- Campbell Soup Co., struggling through a sales slump as consumers seek out more natural products, has agreed to buy a company that makes organic soup and broth for $700 million. The deal to acquire Pacific Foods of Oregon will be financed with debt, Campbell said on Thursday. The Tualatin, Oregon-based maker of organic foods generated revenue of $218 million over the last year.
- The Bank of Japan asserted control over the nation’s bond yields, sending borrowing costs lower with its first fixed-rate purchase operation since February after a global debt selloff. No bids were tendered after the central bank offered to buy benchmark 10-year notes at 0.11 percent, it said Friday. Yields dropped to 0.085 percent from as high as 0.105 percent before the operation was announced, while the yen swung to a loss.
- IndiGo, the only carrier that has made a pitch to purchase Air India Ltd., sought to allay investor concerns about the budget operator buying the unprofitable national carrier, saying a deal would help speed up its plans for low-cost, long-distance flights.
- Warren Buffett’s Berkshire Hathaway Inc. is trying for a utility takeover in Texas where energy giant NextEra Energy Inc. and the Hunt family have failed. Berkshire Hathaway’s energy unit agreed to buy a reorganized Energy Future Holdings Corp., the parent company of Oncor Electric Delivery Co., Texas’s largest electricity-transmission operator, according to a statement issued Friday. The all-cash offer for Energy Future is $9 billion, implying an equity value of about $11.25 billion for 100 percent of Oncor.
- Investors couldn’t sell Chinese banking giants fast enough this week. Industrial & Commercial Bank of China Ltd., Agricultural Bank of China Ltd. and Bank of China Ltd. posted their worst weeks since at least June 2016, while China Construction Bank Corp. fell for a fifth consecutive week. The lenders were among the biggest decliners on a gauge of Chinese shares traded in Hong Kong, losing a combined $15 billion in value.
- Wal-Mart Stores Inc. sold yen bonds for the first time in seven years, taking advantage of falling fundraising costs and Japanese demand for securities issued by well-known U.S. firms. The U.S. retailer offered 170 billion yen ($1.5 billion) in total of five-year, seven-year and 10-year notes, in its first yen issuance since selling 100 billion yen of debt in July 2010. Five-year cross-currency basis swaps show that overseas borrowers in yen wishing to swap back funds into dollars had to pay a premium of 61 basis points on Friday.
- NetLink NBN Trust, the Singapore fiber broadband network provider, is poised to raise S$2.3 billion ($1.7 billion) after pricing the city-state’s largest initial public offering in more than six years near the bottom of a marketed range, according to people with knowledge of the matter.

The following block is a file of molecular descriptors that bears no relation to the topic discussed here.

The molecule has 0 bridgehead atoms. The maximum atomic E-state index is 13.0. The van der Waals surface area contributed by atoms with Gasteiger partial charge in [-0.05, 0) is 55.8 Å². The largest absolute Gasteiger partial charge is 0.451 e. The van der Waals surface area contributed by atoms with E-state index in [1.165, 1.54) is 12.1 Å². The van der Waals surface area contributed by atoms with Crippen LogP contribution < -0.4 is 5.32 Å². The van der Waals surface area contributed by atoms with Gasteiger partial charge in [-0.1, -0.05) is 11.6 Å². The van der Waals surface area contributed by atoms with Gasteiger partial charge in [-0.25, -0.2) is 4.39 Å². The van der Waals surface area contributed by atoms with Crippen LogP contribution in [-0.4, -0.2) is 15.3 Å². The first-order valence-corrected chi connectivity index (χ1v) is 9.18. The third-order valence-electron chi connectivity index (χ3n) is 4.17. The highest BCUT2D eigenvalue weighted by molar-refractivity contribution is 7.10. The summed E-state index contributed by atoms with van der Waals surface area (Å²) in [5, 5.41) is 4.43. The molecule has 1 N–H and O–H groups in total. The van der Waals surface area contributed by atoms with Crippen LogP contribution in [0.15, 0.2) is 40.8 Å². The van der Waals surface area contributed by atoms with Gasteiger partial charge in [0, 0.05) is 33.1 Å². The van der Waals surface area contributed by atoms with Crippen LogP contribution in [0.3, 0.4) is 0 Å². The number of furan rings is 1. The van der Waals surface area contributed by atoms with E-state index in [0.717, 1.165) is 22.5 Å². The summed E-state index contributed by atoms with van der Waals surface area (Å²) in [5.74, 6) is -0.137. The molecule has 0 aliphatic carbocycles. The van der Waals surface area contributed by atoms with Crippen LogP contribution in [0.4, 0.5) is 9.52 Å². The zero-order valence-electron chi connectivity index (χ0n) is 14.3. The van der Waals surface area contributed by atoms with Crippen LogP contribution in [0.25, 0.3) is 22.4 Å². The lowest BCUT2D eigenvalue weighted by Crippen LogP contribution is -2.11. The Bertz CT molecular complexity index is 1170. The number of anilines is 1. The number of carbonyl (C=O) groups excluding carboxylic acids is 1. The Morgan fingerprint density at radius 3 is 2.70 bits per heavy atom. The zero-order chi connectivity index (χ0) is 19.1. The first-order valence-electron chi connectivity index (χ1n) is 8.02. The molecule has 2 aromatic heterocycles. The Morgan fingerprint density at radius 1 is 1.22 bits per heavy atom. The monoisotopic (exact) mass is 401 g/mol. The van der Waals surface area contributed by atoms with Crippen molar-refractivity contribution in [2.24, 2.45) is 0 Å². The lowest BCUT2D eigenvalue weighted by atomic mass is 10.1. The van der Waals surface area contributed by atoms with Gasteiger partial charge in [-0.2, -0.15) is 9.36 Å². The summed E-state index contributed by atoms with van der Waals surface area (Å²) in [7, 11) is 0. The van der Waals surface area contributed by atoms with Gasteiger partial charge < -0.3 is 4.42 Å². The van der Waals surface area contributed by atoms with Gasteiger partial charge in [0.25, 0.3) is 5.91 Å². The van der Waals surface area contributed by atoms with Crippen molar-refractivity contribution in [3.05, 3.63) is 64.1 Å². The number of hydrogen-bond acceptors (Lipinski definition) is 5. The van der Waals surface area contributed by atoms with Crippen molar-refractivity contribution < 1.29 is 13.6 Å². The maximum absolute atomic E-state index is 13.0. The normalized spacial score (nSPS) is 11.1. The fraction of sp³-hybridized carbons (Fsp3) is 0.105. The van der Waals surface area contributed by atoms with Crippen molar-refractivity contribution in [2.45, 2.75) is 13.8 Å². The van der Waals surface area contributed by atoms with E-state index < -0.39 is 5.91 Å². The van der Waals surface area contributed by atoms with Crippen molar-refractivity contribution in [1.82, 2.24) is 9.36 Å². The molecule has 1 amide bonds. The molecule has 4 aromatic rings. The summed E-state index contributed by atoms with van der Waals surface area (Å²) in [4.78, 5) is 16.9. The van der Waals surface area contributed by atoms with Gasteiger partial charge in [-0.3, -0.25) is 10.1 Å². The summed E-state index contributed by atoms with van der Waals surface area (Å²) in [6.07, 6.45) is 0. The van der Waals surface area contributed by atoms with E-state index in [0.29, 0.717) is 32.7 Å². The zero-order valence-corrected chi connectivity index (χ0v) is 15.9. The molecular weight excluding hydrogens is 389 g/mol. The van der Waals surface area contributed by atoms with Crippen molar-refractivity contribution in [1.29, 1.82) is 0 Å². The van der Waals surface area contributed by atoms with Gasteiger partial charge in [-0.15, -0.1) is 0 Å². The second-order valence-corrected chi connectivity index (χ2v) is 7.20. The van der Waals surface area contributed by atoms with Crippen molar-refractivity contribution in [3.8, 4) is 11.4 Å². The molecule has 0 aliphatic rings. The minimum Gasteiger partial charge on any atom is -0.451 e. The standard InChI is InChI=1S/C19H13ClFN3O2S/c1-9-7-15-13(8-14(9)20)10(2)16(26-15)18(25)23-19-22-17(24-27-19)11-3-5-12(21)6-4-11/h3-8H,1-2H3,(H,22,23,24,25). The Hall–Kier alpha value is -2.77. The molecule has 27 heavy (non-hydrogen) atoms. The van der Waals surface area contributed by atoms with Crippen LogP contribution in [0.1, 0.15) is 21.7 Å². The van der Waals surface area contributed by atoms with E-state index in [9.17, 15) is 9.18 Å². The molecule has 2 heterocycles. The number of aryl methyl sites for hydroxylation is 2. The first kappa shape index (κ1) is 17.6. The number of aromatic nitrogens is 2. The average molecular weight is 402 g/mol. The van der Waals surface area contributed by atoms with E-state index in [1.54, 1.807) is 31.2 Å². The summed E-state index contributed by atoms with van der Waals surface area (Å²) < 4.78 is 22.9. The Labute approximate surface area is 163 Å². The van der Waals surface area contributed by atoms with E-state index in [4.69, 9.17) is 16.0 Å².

- Allianz SE, Europe’s biggest insurer, is partnering with Columbia Property Trust Inc. to create a $1.26 billion joint venture for U.S. real estate. The Munich-based insurer contributed an office tower at 114 Fifth Ave. in Manhattan that’s valued at $220 million to the partnership, Allianz’s real estate unit said in a statement Thursday.
- UniCredit SpA Chief Executive Officer Jean Pierre Mustier said the bank will close a deal to sell half of a 17.7 billion-euro ($20 billion) non-performing loan portfolio to Pimco and Fortress Investment Group LLC in coming weeks, and is moving ahead with plans to divest the rest.
- Cyber crime insurers largely avoided costly claims from the recent attacks that hit businesses around the globe. The next global virus could change that. “It’s exceptionally likely that we will see an event over the next months that will seriously affect insurers,” Graeme Newman, chief innovation officer at CFC Underwriting, said in an interview. “It would only need a combination of WannaCry’s wide reach and Petya’s destructive force to cost cyber insurers something like $2.5 billion, or a full year of gross premium income in the market.”
- Elon Musk’s Tesla Inc. has won a tender to supply what the billionaire says is the world’s largest lithium-ion battery to back up the state of South Australia’s blackout-plagued power grid, making good on a promise first made over Twitter four months ago to help solve the state’s energy woes.
- Samsung Electronics Co. heads into the latter half of 2017 with record quarterly earnings under its belt, hoping to sustain that momentum as Apple Inc. prepares to debut the 10th-anniversary iPhone. Samsung intends to use its well-received Galaxy S8 to extend its lead against its American rival. But it will also lean heavily on its position as the world’s largest maker of memory chips to grow its bottom line.
- Axa SA is exploring the sale of its Hong Kong wealth management unit, according to people familiar with the matter, becoming the latest insurer to attempt to cash in on a surge of Chinese interest.
*All sources from Bloomberg unless otherwise specified